Sandra and I live in Michigan. We aren’t having blustery weather (at least not yet!) but there is no doubt that winter has arrived. As the song says, it’s time to “button up your overcoat.”
The effect of seasonal changes on the mind-body are beginning to be considered by modern medicine. However, teaching us how to transition from season to season has been an integral aspect of Ayurveda for thousands of years.
Even if you aren’t a student of Ayurveda you know that you instinctively and automatically make some seasonal changes. For instance, in winter you most likely enjoy heavier food than you do during the summer months. But do you make enough alterations in your lifestyle?
Oftentimes we are not aware of the many interventions easily available (and easy to implement) that we can utilize for our benefit. Ayurveda can help. This ancient system of natural medicine provides an instructional manual helping us to more completely understand the importance of seasonal lifestyle changes.
According to Ayurveda (and modern science) nature and the body exist on single continuum of intelligence. Natural intelligence (sometimes referred to as “consciousness”) is exhibited differently at different times of the year. Each of the five elements (air, space, water, fire and ground) has a time to be the “star.”
During winter the combination of air and space is “starring” and it’s our task to adapt. If we fail we run the danger of creating a fertile field for all types of physiological problems to occur. These problems can erupt either now or in the springtime.
In Chapter 3 of Healing Depression the Mind-Body Way: creating happiness with meditation, yoga, and Ayurveda we discuss the mechanics of how natural intelligence is imparted into our physiology. Gaining insight into these mechanics is immensely helpful in our quest to maintain balance during seasonal transitions.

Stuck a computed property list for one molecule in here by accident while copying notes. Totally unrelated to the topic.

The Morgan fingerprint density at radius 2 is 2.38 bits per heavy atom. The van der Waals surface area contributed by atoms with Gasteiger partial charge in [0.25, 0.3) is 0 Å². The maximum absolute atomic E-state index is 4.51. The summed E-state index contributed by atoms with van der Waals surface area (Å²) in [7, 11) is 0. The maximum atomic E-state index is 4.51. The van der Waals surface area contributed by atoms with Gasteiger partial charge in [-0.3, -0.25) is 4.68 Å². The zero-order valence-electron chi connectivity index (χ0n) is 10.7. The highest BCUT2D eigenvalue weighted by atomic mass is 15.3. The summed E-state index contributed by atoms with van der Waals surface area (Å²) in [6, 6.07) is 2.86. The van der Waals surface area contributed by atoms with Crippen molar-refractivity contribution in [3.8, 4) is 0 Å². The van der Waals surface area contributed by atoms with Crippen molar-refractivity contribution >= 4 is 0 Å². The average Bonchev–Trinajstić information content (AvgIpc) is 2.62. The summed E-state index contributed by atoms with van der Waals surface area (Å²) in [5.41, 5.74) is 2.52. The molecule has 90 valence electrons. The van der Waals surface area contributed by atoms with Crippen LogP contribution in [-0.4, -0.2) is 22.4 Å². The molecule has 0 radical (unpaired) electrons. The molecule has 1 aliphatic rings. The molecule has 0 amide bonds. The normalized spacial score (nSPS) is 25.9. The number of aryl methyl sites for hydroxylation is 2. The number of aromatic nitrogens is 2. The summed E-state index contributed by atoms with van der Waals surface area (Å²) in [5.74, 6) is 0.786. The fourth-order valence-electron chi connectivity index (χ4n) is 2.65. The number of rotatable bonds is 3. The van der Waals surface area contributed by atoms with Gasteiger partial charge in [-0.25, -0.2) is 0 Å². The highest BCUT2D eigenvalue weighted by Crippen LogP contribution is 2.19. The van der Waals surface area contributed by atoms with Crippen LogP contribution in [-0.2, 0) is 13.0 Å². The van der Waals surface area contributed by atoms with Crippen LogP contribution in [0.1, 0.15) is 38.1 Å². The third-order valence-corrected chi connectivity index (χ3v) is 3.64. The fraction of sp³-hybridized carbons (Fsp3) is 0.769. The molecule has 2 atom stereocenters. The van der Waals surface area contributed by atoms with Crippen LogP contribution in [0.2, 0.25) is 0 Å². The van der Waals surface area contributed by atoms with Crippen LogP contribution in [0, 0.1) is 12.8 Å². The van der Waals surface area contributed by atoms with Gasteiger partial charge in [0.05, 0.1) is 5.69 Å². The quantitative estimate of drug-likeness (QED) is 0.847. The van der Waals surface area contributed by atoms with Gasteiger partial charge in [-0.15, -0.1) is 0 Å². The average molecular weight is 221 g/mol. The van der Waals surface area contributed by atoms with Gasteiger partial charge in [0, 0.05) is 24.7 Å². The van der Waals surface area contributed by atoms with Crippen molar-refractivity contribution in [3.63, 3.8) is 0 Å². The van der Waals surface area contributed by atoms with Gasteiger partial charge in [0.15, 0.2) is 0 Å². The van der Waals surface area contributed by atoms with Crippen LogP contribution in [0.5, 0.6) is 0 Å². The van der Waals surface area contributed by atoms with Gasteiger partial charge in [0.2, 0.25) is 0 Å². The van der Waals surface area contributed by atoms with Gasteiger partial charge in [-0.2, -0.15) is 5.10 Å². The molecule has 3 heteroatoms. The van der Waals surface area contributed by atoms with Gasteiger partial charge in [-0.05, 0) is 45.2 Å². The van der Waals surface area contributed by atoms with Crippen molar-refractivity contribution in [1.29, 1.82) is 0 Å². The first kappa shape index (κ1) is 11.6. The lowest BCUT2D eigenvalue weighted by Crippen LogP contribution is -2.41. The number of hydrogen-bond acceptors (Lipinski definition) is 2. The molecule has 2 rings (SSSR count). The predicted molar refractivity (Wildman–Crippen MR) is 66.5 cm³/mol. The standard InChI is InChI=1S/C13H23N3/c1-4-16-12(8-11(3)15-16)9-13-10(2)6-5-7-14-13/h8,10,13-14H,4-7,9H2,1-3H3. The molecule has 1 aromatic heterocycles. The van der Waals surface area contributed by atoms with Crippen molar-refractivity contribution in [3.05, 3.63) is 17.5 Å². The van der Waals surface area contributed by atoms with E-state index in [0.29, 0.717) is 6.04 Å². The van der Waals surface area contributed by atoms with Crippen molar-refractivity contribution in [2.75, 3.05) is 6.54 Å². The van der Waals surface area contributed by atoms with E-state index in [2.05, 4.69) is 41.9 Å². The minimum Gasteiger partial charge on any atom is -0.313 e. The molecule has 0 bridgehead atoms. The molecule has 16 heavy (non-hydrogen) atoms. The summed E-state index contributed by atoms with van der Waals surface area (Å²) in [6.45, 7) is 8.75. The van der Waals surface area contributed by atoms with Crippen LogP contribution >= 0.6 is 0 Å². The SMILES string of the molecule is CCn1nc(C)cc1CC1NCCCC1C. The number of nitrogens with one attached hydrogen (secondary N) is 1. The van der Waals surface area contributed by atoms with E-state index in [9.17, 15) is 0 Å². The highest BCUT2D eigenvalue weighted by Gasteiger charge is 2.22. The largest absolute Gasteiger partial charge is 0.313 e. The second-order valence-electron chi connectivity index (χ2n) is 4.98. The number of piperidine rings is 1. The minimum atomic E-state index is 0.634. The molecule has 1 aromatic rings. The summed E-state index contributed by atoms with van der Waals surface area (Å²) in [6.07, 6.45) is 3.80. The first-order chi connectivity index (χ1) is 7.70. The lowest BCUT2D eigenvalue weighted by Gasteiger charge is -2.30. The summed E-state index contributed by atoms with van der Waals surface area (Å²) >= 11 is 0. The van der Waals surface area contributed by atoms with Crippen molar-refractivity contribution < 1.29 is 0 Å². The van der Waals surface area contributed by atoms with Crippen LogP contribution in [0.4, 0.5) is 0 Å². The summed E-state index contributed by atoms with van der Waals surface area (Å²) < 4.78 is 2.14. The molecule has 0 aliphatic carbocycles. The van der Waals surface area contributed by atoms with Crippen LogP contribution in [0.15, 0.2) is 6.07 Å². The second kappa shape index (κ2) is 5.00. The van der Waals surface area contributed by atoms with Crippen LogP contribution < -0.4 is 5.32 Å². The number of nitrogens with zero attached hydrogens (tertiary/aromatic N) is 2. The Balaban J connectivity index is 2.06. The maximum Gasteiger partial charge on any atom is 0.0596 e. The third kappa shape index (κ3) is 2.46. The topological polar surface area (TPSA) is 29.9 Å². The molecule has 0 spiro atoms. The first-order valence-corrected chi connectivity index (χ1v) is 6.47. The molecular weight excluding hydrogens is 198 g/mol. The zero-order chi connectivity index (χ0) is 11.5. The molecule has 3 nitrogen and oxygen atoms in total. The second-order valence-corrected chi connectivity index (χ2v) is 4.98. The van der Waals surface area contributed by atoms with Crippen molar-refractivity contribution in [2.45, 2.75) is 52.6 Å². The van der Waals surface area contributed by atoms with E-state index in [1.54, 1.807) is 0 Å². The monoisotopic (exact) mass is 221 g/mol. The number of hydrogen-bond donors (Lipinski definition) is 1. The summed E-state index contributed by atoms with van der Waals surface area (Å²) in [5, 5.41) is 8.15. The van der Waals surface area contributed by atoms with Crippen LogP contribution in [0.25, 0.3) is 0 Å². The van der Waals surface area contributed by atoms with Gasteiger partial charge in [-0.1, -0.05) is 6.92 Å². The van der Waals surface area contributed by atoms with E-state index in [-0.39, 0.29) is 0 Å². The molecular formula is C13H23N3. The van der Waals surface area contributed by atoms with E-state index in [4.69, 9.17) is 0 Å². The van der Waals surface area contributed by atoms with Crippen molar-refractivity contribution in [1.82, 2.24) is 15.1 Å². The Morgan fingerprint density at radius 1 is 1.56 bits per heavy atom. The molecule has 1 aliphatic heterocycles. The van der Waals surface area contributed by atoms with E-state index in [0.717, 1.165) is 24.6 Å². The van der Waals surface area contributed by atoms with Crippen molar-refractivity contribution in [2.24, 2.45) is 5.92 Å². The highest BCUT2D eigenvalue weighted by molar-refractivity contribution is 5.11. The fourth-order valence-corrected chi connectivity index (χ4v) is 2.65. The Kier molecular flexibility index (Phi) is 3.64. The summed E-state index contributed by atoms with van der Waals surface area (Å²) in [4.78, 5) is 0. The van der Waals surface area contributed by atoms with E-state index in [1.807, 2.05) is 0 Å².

Do you notice an increase in appetite during the winter months? Many people do. The digestive fire burns at its brightest during the winter months. Increased energy, vitality, and liveliness can also be side benefits during the winter months.
Problems occur during the colder months if our elemental balance becomes disrupted. Common problems are oversensitivity to cold, respiratory infections, insomnia, dry skin, indecisiveness, hyperactivity, and anxiety.
Ayurveda identifies three distinct types of depression and a mixed type. Each type is based on particular imbalances. Depression mixed with anxiety is the result of having the physiological balance of space and air out of whack. This can easily occur during the winter months.
Ayurveda offers many practical interventions to help us maintain our elemental balance. If we follow these suggestions we can avoid physical and emotional ups and downs. Healing Depression the Mind-Body Wayhighlights these suggestions. Today I’ll offer one significant intervention that is exceedingly helpful for the maintenance of physiological balance during the winter months.
The Abhyanga (Sanskrit for “Massage”)
Abhyanga is an oil massage with sesame oil.
The abhyanga has, according to Ayurveda, profound health benefits. Ayurvedic tradition maintains that frequent oil massage promotes softness and luster of the skin, lubricates the muscles, tissues, and joints, and increases their flexibility. Moreover, by stimulating the tissues in the body, oil massage is said to help keep impurities from accumulating in the system. Daily abhyanga is recommended but if you cannot do the abhyanga on a daily basis even two or three times a week will offer you significant benefits.
Different oils work for different constitutional types. But, in the cold of winter sesame oil works best for most people because sesame oil has particular properties that nourish and warm the body.
Although oil massage is considered, in Ayurveda, to be important all year long it is particularly important in winter. The soothing influence of warmth and touch on the skins’ many nerve endings has a calming effect on the elements which are predominantly expressed during this time of the year.
Abhyanga will benefit everyone at all times of the year, but it is particularly important in the winter. Apart from the benefits mentioned above abhyanga will keep the skin from becoming dry and cracked, a frequent problem when physiological balance is aggravated in winter.
If you maintain balance during the winter months you will transition into spring without encountering an excess of the mucus that triggers allergies and springtime colds and flus. Abhyanga is a helpful intervention for the maintenance of balance and the prevention of these springtime problems.
Albeit with different language, modern quantum physicists echo Ayurvedic knowledge. Modern science and ancient wisdom agree on the nature of the universe. But, only the ancient wisdom of Ayurveda gives us the practical advice necessary to roll with the seasons and keep our mind-body in balance. Pick up a copy of Healing Depression the Mind-Body Way. The information tucked inside its cover will help you to create and maintain perfect health and its by-product—-happiness!